Legal world of internet of things

As with any significant evolution of telecoms and technology, come the inevitable questions about the adequacy of the legislation and regulatory principles governing the internet of things (IoT) ecosystem.

To thrive and reach its revolutionary potential does the IoT require more law and regulation or less?

Given that the IoT industry is one that analysts at McKinsey predict is going to be in its trillions in the next five to ten years, it may be surprising to learn that there is no dedicated legislation to the internet of things. In the absence of specific legislation, IoT is governed horizontally, by legislation concerning telecoms (the legal terminology refers to “electronic communications”), data privacy and security, intellectual property, safety and environmental, and competition, among others.

This is not to say that it has escaped the attention of lawmakers and regulators; quite the contrary. The IoT legal landscape has been – and continues to be – an important area of focus for many influential industry regulatory bodies. The Organisation for Economic Co-operation and Development, European Commission, Federal Trade Commission and the GSMA mobile operators’ organisation, to name just a few, have all identified a number of bottlenecks and challenges which need to be addressed.

There is little doubt that legislation and regulation to support and facilitate the IoT will happen. It is just a question of the shape and form that this takes; whether it will be by way of principles designed to enable the IoT ecosystem to continue to innovate and evolves – spectrum policy being an obvious example – or whether we will be seeing the equivalent of an “Internet of Things Act”.

There is little doubt that legislation and regulation to support and facilitate the internet of things will happen

I think the former more likely and I will share with you why. The legal issues that arise from the IoT are by and large not new issues. They are issues we lawyers have dealt with for over a decade, for instance use of telecoms spectrum, data privacy, liability, security, standardisation, patent protection.

There is pretty robust and much debated legislation already in place that addresses many of these, and such legislation is under scrutiny and evolving all of the time. The real issue stems from the fact that, by its very nature, the IoT blurs the distinction between what is private and what is public. Hence the opportunity for data misuse is greater, the risk of security hacking higher and the liability position more complex, given that an IoT value-chain can involve five or more vendors. Hence enterprise-users, customers, providers, mobile network operators and all the other potential parties in the IoT value-chain have to pay far greater consideration to the legal environment, to leverage this to their advantage, and build it into their business plans, risk profiles and consumer communications.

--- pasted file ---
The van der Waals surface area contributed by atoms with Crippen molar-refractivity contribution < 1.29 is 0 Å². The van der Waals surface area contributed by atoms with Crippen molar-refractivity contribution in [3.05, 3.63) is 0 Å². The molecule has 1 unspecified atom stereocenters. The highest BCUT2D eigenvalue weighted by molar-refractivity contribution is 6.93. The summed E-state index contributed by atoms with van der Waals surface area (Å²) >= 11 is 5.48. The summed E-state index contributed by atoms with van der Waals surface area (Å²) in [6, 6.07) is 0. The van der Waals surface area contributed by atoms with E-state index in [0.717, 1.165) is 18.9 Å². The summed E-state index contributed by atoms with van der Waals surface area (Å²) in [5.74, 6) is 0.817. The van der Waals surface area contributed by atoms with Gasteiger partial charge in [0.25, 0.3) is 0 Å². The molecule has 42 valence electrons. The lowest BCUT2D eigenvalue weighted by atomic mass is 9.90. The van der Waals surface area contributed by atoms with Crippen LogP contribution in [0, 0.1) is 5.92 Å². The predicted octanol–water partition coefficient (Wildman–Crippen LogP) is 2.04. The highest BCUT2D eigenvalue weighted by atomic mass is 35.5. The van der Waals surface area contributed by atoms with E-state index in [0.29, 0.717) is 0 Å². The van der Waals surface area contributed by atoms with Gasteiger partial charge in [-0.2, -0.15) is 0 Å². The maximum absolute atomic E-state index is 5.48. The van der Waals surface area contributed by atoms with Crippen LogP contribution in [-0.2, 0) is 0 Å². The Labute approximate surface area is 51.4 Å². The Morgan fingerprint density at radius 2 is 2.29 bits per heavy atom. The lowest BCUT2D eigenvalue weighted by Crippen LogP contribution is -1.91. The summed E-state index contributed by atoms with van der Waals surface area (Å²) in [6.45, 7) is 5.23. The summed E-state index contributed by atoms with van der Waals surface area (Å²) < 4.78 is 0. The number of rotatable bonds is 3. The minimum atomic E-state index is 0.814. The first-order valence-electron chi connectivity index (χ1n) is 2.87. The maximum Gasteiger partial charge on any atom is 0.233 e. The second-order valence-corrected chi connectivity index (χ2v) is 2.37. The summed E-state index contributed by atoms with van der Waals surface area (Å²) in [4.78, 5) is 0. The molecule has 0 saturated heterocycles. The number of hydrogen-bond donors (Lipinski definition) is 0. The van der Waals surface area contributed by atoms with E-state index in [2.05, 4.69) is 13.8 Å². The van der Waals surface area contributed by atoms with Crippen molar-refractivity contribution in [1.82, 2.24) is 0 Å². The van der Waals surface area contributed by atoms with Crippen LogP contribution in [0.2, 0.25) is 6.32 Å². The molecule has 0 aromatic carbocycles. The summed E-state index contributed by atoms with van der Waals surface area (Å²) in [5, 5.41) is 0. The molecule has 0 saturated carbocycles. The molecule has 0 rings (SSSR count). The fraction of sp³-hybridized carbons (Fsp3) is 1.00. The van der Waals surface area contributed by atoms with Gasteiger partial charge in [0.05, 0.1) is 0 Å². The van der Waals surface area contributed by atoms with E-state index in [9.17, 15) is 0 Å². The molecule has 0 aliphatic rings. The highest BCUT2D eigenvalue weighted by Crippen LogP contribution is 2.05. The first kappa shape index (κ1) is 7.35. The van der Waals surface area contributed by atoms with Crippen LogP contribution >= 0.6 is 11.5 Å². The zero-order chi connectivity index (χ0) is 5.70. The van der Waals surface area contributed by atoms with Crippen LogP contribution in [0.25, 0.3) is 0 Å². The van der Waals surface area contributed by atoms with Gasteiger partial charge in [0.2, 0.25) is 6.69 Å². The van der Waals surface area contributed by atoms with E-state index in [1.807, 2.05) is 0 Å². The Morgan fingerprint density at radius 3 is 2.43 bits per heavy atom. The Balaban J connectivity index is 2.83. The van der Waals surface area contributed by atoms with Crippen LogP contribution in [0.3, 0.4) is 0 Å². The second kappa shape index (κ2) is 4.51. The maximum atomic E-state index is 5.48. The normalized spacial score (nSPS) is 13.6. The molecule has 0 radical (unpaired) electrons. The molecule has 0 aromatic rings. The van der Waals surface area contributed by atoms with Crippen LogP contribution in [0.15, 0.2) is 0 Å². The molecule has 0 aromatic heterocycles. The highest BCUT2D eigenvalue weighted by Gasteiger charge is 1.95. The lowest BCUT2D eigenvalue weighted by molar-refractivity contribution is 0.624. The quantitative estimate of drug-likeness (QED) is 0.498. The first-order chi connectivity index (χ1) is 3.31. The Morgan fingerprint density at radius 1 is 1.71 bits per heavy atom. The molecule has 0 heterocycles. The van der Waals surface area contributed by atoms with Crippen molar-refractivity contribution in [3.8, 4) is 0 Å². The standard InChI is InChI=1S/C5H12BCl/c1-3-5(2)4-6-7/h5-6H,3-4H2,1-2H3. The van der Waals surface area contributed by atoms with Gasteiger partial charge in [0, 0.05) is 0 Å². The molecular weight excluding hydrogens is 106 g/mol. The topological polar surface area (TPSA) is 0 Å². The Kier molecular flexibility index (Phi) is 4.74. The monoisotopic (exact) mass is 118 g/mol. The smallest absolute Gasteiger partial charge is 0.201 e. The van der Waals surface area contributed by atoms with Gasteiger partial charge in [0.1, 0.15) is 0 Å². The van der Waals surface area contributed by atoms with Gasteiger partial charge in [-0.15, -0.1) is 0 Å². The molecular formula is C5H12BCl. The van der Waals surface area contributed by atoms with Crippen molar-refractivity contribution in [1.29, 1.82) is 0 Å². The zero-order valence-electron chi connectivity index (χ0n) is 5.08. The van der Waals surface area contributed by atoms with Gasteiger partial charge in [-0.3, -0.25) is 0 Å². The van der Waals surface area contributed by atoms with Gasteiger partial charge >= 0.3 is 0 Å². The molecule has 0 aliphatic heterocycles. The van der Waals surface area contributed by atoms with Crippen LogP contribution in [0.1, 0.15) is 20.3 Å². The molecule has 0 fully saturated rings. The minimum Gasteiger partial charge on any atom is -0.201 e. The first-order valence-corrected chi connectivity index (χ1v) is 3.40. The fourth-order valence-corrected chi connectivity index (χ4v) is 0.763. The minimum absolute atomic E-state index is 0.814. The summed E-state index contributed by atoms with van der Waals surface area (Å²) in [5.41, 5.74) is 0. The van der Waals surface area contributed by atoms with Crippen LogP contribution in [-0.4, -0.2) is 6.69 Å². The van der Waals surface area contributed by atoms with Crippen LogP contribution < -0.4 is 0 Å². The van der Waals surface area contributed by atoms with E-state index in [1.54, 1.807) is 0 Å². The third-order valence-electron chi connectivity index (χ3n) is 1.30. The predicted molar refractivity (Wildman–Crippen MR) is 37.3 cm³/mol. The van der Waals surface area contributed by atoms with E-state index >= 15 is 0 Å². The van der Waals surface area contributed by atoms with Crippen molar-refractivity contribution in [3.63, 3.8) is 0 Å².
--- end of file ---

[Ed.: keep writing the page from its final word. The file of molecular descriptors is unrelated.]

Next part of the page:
Alongside this is the fact that the majority of IoT and machine-to-machine (M2M) communications are based on a finite and valuable resource – spectrum. While fixed networks can sometimes be used, the real strain comes on the mobile telecommunication networks. Even though IoT applications are not data-consumption heavy, the “always on” nature multiplied by the cumulative effect of the increasing number of devices that are predicted to be out there, means that better and more efficient use of spectrum is a necessity.

White spaces, small cells, wi-fi all become more important telecoms technologies, as is the deployment of the next generation of networks. Indeed in its 2014 Spectrum Strategy Statement, the UK government specifically acknowledged it had an important role to ensure that spectrum is available to stimulate innovation and growth, citing the social and economic benefits of the IoT and M2M as a key driver behind this statement.

IoT is also a key influencer in the legislative proposals that are going through the European Parliamentary process at the moment for a single telecoms market. Given that the demands of many M2M users and customers are multi-regional or global in nature, the European fragmentation of differing legal and regulatory environments governing telecom networks is one that can hinder deployment and adoption of the IoT.

The new framework, dubbed the Connected Continent package, is intended to address this fragmentation. Its aim is to create a true single market, making it easier to operate across Europe’s borders. The implementation of the new legislation could come as soon as the end of this year.

Where does this leave those in the IoT ecosystem? Just as the IoT is as much about transforming existing products and services, and unlocking additional revenue streams, as it is about creating entirely new ones, regulators and lawmakers are thinking on the same lines. They are considering, using, adapting and transforming what is already there.

But keep an eye out – it may not be a new piece of law, but many of these transformative changes are literally just around the corner.